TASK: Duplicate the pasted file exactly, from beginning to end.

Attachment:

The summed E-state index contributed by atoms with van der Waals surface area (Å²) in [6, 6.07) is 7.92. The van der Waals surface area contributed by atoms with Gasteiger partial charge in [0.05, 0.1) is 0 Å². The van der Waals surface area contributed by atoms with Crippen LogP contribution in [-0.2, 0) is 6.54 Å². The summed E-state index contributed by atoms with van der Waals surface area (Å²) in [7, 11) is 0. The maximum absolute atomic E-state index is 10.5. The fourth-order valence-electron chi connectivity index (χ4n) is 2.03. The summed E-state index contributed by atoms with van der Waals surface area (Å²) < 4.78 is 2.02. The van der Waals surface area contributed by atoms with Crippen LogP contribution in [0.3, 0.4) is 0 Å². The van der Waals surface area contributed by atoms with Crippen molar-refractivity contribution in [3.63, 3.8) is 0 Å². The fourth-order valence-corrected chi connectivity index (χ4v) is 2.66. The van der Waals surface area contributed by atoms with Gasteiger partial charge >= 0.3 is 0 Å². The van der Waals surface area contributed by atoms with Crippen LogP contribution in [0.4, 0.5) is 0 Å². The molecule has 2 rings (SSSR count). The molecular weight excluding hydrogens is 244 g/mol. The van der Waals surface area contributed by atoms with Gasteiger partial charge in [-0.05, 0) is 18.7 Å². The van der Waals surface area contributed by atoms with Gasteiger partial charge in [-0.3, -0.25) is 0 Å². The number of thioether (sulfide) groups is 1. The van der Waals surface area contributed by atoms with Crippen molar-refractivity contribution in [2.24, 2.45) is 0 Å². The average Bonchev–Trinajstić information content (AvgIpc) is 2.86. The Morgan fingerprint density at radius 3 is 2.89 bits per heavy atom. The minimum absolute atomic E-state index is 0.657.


The summed E-state index contributed by atoms with van der Waals surface area (Å²) in [6, 6.07) is 7.92. The van der Waals surface area contributed by atoms with Gasteiger partial charge in [0.05, 0.1) is 0 Å². The van der Waals surface area contributed by atoms with Crippen LogP contribution in [-0.2, 0) is 6.54 Å². The summed E-state index contributed by atoms with van der Waals surface area (Å²) in [7, 11) is 0. The maximum absolute atomic E-state index is 10.5. The fourth-order valence-electron chi connectivity index (χ4n) is 2.03. The summed E-state index contributed by atoms with van der Waals surface area (Å²) < 4.78 is 2.02. The van der Waals surface area contributed by atoms with Crippen LogP contribution in [0.3, 0.4) is 0 Å². The van der Waals surface area contributed by atoms with Crippen molar-refractivity contribution in [3.63, 3.8) is 0 Å². The fourth-order valence-corrected chi connectivity index (χ4v) is 2.66. The van der Waals surface area contributed by atoms with Gasteiger partial charge >= 0.3 is 0 Å². The van der Waals surface area contributed by atoms with Crippen LogP contribution in [0.4, 0.5) is 0 Å². The molecule has 2 rings (SSSR count). The molecular weight excluding hydrogens is 244 g/mol. The van der Waals surface area contributed by atoms with Gasteiger partial charge in [-0.05, 0) is 18.7 Å². The van der Waals surface area contributed by atoms with Gasteiger partial charge in [-0.3, -0.25) is 0 Å². The number of thioether (sulfide) groups is 1. The van der Waals surface area contributed by atoms with Crippen molar-refractivity contribution in [2.24, 2.45) is 0 Å². The average Bonchev–Trinajstić information content (AvgIpc) is 2.86. The Morgan fingerprint density at radius 3 is 2.89 bits per heavy atom. The minimum absolute atomic E-state index is 0.657.